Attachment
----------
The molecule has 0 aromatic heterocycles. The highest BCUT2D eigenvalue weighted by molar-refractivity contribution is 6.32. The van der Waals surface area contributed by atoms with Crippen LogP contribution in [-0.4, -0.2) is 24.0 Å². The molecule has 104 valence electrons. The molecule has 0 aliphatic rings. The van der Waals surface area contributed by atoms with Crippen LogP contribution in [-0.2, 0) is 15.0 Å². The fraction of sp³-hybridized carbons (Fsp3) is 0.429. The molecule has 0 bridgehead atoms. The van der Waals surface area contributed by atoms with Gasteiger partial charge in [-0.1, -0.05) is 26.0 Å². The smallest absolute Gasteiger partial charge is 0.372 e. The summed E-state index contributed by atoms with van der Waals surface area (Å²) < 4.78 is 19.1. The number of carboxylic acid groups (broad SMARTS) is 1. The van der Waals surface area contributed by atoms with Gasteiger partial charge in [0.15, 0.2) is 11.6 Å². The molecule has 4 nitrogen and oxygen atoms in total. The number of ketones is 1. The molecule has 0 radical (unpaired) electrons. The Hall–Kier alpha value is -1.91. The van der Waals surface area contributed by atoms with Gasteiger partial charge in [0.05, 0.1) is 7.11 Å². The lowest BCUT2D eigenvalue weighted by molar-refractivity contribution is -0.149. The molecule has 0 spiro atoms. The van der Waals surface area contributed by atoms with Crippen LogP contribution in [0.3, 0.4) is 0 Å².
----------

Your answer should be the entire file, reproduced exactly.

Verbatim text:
The molecule has 0 aromatic heterocycles. The highest BCUT2D eigenvalue weighted by molar-refractivity contribution is 6.32. The van der Waals surface area contributed by atoms with Crippen LogP contribution in [-0.4, -0.2) is 24.0 Å². The molecule has 104 valence electrons. The molecule has 0 aliphatic rings. The van der Waals surface area contributed by atoms with Crippen LogP contribution in [-0.2, 0) is 15.0 Å². The fraction of sp³-hybridized carbons (Fsp3) is 0.429. The molecule has 0 bridgehead atoms. The van der Waals surface area contributed by atoms with Gasteiger partial charge in [-0.1, -0.05) is 26.0 Å². The smallest absolute Gasteiger partial charge is 0.372 e. The summed E-state index contributed by atoms with van der Waals surface area (Å²) < 4.78 is 19.1. The number of carboxylic acid groups (broad SMARTS) is 1. The van der Waals surface area contributed by atoms with Gasteiger partial charge in [0.15, 0.2) is 11.6 Å². The molecule has 4 nitrogen and oxygen atoms in total. The number of ketones is 1. The molecule has 0 radical (unpaired) electrons. The Hall–Kier alpha value is -1.91. The van der Waals surface area contributed by atoms with Gasteiger partial charge in [0.05, 0.1) is 7.11 Å². The lowest BCUT2D eigenvalue weighted by molar-refractivity contribution is -0.149. The molecule has 0 spiro atoms. The van der Waals surface area contributed by atoms with Crippen LogP contribution in [0.3, 0.4) is 0 Å².